I think a bridge is wonderful is used correctly, and it can seem shoved in there like a wedge when used incorrectly. Most of my songs this year don't have bridges, but I've been doing a lot of song forms that would seem weird with a bridge. Longer story telling ballad style songs and waltzes and rounds and things. I've written pop style and jazz style songs with bridges but no chorus, and I've written them with bridges and choruses. Whatever tells your story. Whatever gets your point across.

For me, if I want a different perspective in the song I'll use a bridge. It allows me to keep the verses consistent while adding information. For instance, If I'm writing from my perspective in the verses then I can have a bridge that starts with "She says...." to give her side. Or if I'm talking about the past in the verses I can use a present or future view point in the bridge.

And like others have mentioned, if I'm V/Ch V/Ch V/Ch I'll use a bridge or middle 8 (instrumental bridge) to break up the monotony (or add something interesting.)

I try to take comments as intended... if someone tells me "it could use a bridge" then I hear it isn't as interesting as it could be. Now it's up to me too change it up or not as I see fit, but I welcome the feedback.

@wobbie wobbit - That's what I do too often, too. Going to to the IV chord for the bridge is a standard folk/rock/country/blues move. It's easy and effective. I'll probably write a bunch more songs that do it this 50/90.
A couple of you, and I, mentioned Bob Dylan - when the Byrds took "Mr. Tambourine Man" (no bridge) and turned it to a massive pop/rock hit, they shortened it from Dylan's four or five verses (short by his standards) to two. And the most recent well-known Dylan remake I can think of is Adele's "Make You Feel My Love," which has the same bridge twice. One of my favorite rambling Dylan songs is "Political World" from the late 80s - 11 verses, I think - and one chord. When I worked up a cover version of it to perform, I turned a couple of verses into bridges.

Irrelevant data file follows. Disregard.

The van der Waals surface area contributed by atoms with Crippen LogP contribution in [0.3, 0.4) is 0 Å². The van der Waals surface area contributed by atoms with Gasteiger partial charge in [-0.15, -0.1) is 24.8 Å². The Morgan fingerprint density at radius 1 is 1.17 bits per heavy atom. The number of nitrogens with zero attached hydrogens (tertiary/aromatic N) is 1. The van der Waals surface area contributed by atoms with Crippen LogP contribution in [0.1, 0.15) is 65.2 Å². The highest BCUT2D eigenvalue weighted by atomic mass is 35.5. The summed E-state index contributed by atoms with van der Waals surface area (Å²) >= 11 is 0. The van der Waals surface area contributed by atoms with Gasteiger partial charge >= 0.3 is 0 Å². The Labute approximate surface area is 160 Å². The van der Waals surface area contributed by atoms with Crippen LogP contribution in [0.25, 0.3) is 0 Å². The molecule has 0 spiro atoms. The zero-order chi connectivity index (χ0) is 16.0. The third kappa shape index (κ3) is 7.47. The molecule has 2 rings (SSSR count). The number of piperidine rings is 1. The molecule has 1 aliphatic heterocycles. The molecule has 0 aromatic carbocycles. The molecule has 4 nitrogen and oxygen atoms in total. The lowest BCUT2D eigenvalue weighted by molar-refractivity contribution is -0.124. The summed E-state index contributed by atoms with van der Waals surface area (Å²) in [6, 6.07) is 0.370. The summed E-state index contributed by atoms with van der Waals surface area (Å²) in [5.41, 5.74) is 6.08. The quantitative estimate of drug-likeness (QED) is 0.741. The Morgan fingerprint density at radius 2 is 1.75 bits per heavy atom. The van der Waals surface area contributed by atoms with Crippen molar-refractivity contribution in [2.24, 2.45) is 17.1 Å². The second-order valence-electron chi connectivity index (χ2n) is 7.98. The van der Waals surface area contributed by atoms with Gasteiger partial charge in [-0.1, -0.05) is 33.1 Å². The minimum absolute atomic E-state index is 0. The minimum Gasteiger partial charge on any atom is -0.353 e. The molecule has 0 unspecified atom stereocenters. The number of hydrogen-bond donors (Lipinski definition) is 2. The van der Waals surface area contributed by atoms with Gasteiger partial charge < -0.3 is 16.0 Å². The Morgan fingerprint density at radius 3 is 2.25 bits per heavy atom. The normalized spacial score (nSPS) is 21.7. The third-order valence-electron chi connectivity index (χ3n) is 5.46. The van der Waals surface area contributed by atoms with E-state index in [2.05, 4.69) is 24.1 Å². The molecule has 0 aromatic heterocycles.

And @mike skliar mentioned the Beatles (and Dylan) - I was listening to "Ticket to Ride" the other day, and that's a cool bridge! And I don't know if the middle part of "A Day in the Life" (Woke up, got out of bed ...) even qualifies as a bridge - it's so dramatically different from what come before and after that it's almost its own song.
Bruce Springsteen writes good bridges - "Girls in Their Summer Clothes," "Tunnel of Love," "Human Touch," "Backstreets." A word that comes to mind when I think of his longer songs is "cinematic." Also, I wonder if he writes a lot of his songs on piano - I recall in an interview he said he wrote his first album and lots of Born to Run that way.
I just have trouble coming up with interesting beyond-the-usual bridges - so after I started this thread I sat down with a guitar and tried to do something out of my ordinary.

It seems to me, and i think its what most people are saying, a bridge is just one of a number of structural alternatives in a song. Sometimes they are needed other times not. Like any alternative, when they work well they can give a song a huge lift, if used poorly they can feel like an awkward interlude that breaks the songs flow. I find people that have a more defined style tend to be more consistent in their use of bridges. Personally i tend to write songs as a vehicle to deliver a message and therefore in each individual song a bridge is just one of a number of considerations.